Or a real special moment when I was in New York in a session and got a call from Brendan Okrent: "Hello Rachel, this is Brendan from ASCAP. I would just like to let you know you have been accepted into our Lester Sill Workshop." Oh boy that was a day for me I will never forget.

An interview such as this with ASCAP is an accomplishment in itself. I am so honored and truly proud to be an ASCAP writer. I can't wait for that day to arrive when, after attending the EXPO for six years, I will finally be in the grand ballroom talking about the multiple hit records I produced and talking about all the countless years of sleepless nights for a career that's such a gamble. Thank you all for always believing in me.

I have had many incredible, rare and memorable moments in my life but because I was ready for them, because I worked hard for them and still do...maybe there's a little luck. But preparation is key, and as a live artist, I am always prepared to write to a track or sing for a producer or tour with an artist with nothing but two minutes or 24 hours notice.

You often introduce yourself with a series of descriptions - "singer, songwriter, pianist, documentarian, artist, etc." You do so much! Why is it important to you to have so many creative roles? And what's the role of collaborators in that context?

It is important because I am not only a singer or songwriter or producer for that matter. I am the director of my life. Like one of my idols Freddie Mercury, I'm a Virgo, a perfectionist. You can't depend on anyone but yourself most of the time so I call the shots and I need to know all of the roles, because for now I'm the only one who will play them. Yes, at some point I won't be the one filming and editing my self-made documentary, but how would I be able to give direction to anyone if I never directed it myself?

And if I have someone taking an important role such as management, I will know if they're doing it the professional and noble way was since I lived it myself. I will appreciate them and respect them more because I've done it on my own for so long and I know how intense a position it is.

Also, I know someone will relate to the many things I'm involved in so I feel it's also important for them to know in advance instead of hearing them say "Wow, you never told me you did that. I could have worked with you on this photo shoot I just booked recently, or had you produce vocals for my artist on this record she needed help on."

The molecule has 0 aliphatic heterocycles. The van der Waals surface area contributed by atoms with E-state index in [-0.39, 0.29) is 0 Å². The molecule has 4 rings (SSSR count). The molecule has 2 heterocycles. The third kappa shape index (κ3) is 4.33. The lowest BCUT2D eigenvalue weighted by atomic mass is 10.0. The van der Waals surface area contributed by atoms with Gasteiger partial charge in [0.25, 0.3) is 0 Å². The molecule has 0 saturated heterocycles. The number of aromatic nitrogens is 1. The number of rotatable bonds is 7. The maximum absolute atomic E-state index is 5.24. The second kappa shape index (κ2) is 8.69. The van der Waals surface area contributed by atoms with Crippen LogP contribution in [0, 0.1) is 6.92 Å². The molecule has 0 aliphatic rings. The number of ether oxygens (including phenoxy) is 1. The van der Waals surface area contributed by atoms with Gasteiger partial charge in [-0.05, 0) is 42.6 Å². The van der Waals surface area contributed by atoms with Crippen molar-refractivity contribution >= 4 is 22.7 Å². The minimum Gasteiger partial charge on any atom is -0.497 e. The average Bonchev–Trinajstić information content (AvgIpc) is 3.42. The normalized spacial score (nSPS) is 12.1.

In that case I can only blame myself for not expressing what I'm fully capable of. In my field you have to be multi-talented in other areas that pertain to your craft. There is always someone ten steps ahead of you. I am not saying to compete with anyone but yourself, but to be prepared for greatness you must have in all areas of being an artist, covered in way more than one way.

There's a special beauty to being a creative person. You learn how to collaborate. Collaboration has made the world go round in each and every field known to mankind, but when I'm collaborating there's a sense of freedom. Freedom to let someone else take over. They may hear or see something you cannot and then boom! Something magical happens. The collaborator either takes the lead or allows me to take the lead depending on the task at hand. I enjoy bringing two brains together who either share similar or different views on what they feel is perfect art, music, editing. After all, some of the biggest records in the world have been collaborations.

You've got such a distinctive sense of design - in your website and artwork, even the way you dress! How important is that to who you are as a music maker?

Like Lauryn Hill said, "Everything Is Everything." Simple and elegant. I just make it about the music. My longtime sponsor Heather by Bordeaux is perfect for me because of that reason.

To become a recording artist with longevity is what I've always wished for and the reason I've never minded the length of time it's taking me to "make it." It is because in so many ways, I have already made it. I've done more in my lifetime than a signed and shelved artist will ever see. I'm thankful, lucky, appreciative and extremely humbled by it. I feel the more elegant your overall brand is, your look, the simple shoes you wear with your hair done up and a pair of studs, and jackets (my favorite article of clothing ever), the more it's about everything else. The music, the sound, the words.